Boulder fails to meet self-imposed Kyoto Protocol

“It’s not quite as easy as we thought.”

The Daily Camera reports,

Whether the city should revamp its approach to addressing climate change — including whether to extend an expiring tax to pay for related programs — is among the questions facing the Boulder City Council this week.

City leaders are scheduled to hold a study session Tuesday night to discuss the city’s “Energy Future” project to start a municipal utility, the future of the city’s climate-related goals and a possible extension of the Climate Action Plan tax.

According to a recent city document, a newly formed multi-department team will “begin an evaluation and planning process that will engage the Boulder community around a vision for future (greenhouse gas) emissions reductions.”

The effort is being called “CAP 2.0.”

The project is expected to create goals for the next phase of the city’s Climate Action Plan, including how the plan fits in with the city’s efforts to start a municipal electric utility.

“It’s a very critical time of deciding what we want our future to look like,” said Sarah Huntley, a city spokeswoman.

The city in 2002 adopted the Kyoto Protocol, which calls for reducing greenhouse gas emissions to 7 percent below 1990 levels by 2012. Now that 2012 has arrived, the city still needs to cut the equivalent of about 521,000 metric tons of carbon dioxide to meet its goal.

“It’s not quite as easy as we thought,” Huntley said… [Emphasis added]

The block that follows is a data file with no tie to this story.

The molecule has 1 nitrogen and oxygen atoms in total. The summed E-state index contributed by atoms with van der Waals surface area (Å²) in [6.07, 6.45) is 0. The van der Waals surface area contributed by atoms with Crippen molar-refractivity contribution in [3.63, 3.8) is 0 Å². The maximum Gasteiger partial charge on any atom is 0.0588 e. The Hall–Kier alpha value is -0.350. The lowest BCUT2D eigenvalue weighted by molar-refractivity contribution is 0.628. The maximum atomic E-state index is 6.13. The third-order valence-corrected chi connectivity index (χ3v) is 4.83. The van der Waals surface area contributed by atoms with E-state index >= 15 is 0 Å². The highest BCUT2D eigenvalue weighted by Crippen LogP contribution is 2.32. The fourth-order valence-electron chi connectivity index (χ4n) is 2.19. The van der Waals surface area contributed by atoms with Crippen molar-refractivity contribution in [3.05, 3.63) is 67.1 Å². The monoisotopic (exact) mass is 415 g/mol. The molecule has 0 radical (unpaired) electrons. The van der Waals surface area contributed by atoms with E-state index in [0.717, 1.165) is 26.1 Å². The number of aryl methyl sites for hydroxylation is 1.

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4 responses to “Boulder fails to meet self-imposed Kyoto Protocol

  1. If someone wrote a novel looking at these self-consumed municipal dolts debating punishing their citizen’s energy use as their “Energy Future” – to save the world no less – I have a title: Narcissus Shrugged.

  2. It sounds like a large percentage of Boulderites originally hail from California.

  3. No, they’ve always been that way, we call it “The People’s Republic of Boulder”. Boulder used to have kind of a hippy vibe but, because of their zoning policies and other regulations, is now the realm of the hypocritical leftist rich, with a few college students thrown in. Their struggles with Occupy Boulder have been especially amusing.

    They refuse to expand their streets, creating gridlock, even when it’s not rush hour. I’m sure that alone makes it impossible to meet their self-imposed carbon goals. They are under the mistaken impression that providing fewer streets and no parking will force people onto bikes and feet. What it really does is create a nightmare where it takes 20 minutes to go 5 blocks.

    They’ve also imposed growth and building height limits which made the cost of housing skyrocket. Most of the people who work in Boulder live in suburban areas outside of the city and, of course, have to drive in to work.

    I worked in Boulder for years on and off and now try to spend as little time as possible there.

  4. Why comment, the folks in Colorado wouldn’t understand it.

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